• Designing an end-to-end customer experience. A leading airline used a machine-first approach to its social media channels (including Facebook, WhatsApp, Twitter, WeChat and Google Home), which have more than 20 million followers. AI engines identify the intent of incoming customer conversations (more than 150,000 every week) to automatically respond to common questions ranging from loyalty programs and reservations to flight status and baggage. If a customer’s request is complex, the system passes her on to service agents. After implementing the system, the airline found its Net Promoter Score rose 17%, from 35 to 41.

  • Ensuring uninterrupted service during peak demand. Predictive maintenance, one of the killer applications of intelligent automation, enables a company to monitor its products and services for signs of potential failure and fix them before it happens. After suffering from service disruptions during its peak holiday shopping season, a leading fashion retailer implemented a machine-first model to run minute-by-minute health checks of its e-commerce and in-store point of sale systems. When the next peak in traffic arrived, the retailer automatically detected and resolved issues that could have led to more than 290 service outages in its point-of-sale systems during the holiday rush while its systems suffered no outages. The retailer saw a 55% spike in new customers served and a 29% rise in its e-commerce sales for the season.

  • Providing personalized service. The abundance of data and computing power enables firms to offer personalized services at an affordable cost. For example, a large investment company uses a machine-first model to build a service that complements the work of financial advisers. It uses machine-learning algorithms to automate processing and onboarding new clients, assesses their financial status and advises them on investments that meet their needs. The company can now cater to more customers at a lower per-client cost, while freeing up its financial advisers to work with higher-net-worth clients.

  • Empowering employees to solve problems. Companies can provide advice and tools to customer care employees so they can solve product issues. A German electronics manufacturer uses a machine first approach – including AI and other technologies -to create intelligent agents that receive queries from employees about a product issue. The system automatically provides them with how-tos, FAQs and screenshots from the company’s digitized knowledge base to answer questions and explain how to address problems. This has reduced the time it takes to solve many customer problems from days to hours and even minutes.

    Implementing a Machine First™ Approach to Automation: Key Steps

  • To take a Machine First approach to digital transformation, managers should begin by identifying the physical and knowledge work that machines should do. What tasks (like those mentioned above) can a company automate? The answers will lead to a list of priorities to pursue including:

  • Exploring which service improvements would have the most value for customers – and which they might actually pay for.

  • Determining which processes to automate to deliver that value, including data collection and analysis to understand changing customer behavior. (Design thinking can be used to simulate, test, and refine new customer service options.)

  • Selecting the appropriate intelligent automation technologies for high-value use cases.

  • Making the financial case for the intelligent automation investment, calculating the initial and ongoing automation costs against the customer revenue, loyalty and other improvements.

  • Identifying the new jobs and skills that the organization will need, and then developing employees’ skills to shift to these new jobs.

    After identifying where to invest, managers should launch a pilot project and see how it’s working before deploying the technology more broadly. They should invest in foundational processes, new operating models, and IT systems that use the experimental design and testing approaches in iterative transformation.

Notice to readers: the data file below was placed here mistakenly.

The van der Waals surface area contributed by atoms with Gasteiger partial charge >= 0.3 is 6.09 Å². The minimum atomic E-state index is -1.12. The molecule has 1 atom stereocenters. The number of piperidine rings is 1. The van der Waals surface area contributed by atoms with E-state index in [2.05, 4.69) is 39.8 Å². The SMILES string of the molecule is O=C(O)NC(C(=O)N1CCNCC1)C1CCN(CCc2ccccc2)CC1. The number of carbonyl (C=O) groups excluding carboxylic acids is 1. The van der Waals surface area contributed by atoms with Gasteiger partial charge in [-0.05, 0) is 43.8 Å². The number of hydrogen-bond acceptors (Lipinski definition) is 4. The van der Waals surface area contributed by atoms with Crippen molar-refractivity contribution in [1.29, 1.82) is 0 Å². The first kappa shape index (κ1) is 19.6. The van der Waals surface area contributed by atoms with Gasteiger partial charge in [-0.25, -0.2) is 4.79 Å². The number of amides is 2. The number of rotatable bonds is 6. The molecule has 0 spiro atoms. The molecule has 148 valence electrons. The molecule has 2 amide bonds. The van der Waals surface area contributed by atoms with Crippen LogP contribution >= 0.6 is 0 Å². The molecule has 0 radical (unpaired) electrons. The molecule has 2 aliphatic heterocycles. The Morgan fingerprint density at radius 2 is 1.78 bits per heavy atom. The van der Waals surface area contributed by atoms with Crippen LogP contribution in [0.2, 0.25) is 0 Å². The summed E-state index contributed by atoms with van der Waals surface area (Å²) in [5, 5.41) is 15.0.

But this is just a start. A Machine First approach to digital transformation uses technology advances to build an infrastructure of continuous improvement. It’s up to the leaders to create the capability that not only transforms their business but also encourages their teams to craft new ideas about how work could be improved through automation. Once they do, they can generate new levels of productivity and operational efficiency. What’s more, they can develop new services and deliver phenomenal customer experiences. By doing so, they will take their digital transformation initiative to the next level.

About the author(s)
PR Krishnan
Global Head, Enterprise Intelligence Automation & AI

PR Krishnan (PRK) is Executive Vice President & Global Head, Enterprise Intelligent Automation & Artificial Intelligence at Tata Consultancy Services (TCS). In this role, PRK helps business and technology leaders drive innovation and integrate digital technologies – AI, smart automation, machine learning and cognitive computing – into their business model for growth and transformation.

PRK has strategized innovations that drive human - machine collaboration that serve as the guiding force for elevated growth and success in the Business 4.0 era. PRK spearheads the MFDM™ (Machine First Delivery Model) initiative in TCS to institutionalize the Machine First™ approach across client engagements and within TCS.

PRK’s team creates new opportunities for, enabling the world’s leading enterprises to harness human ingenuity together with machine precision.

For more than 35 years, PRK has played a pivotal role in coaching large teams, demonstrating thought leadership and innovation towards uncovering insights and creating exponential value for large enterprises.

Prior to leading the EIA & AI portfolio, PRK served as Global Head of the IT Infrastructure Services, overseeing the expansion of the TCS services portfolio. In this role, he successfully led several of TCS’ global delivery centers (GDC), paving the way for the creation of the company’s Global Network Delivery Model (GNDMTM).

Starting in 2004, he was responsible for creating and running the telecom delivery centers for TCS, where he built a 3000+ strong practice servicing over 40 customers, growing the practice in a time when the telecom industry was just beginning to embrace technological advancements.

PRK has contributed significantly towards leading a very successful SEI CMM Level 5 assessment that became a new benchmark and model across TCS.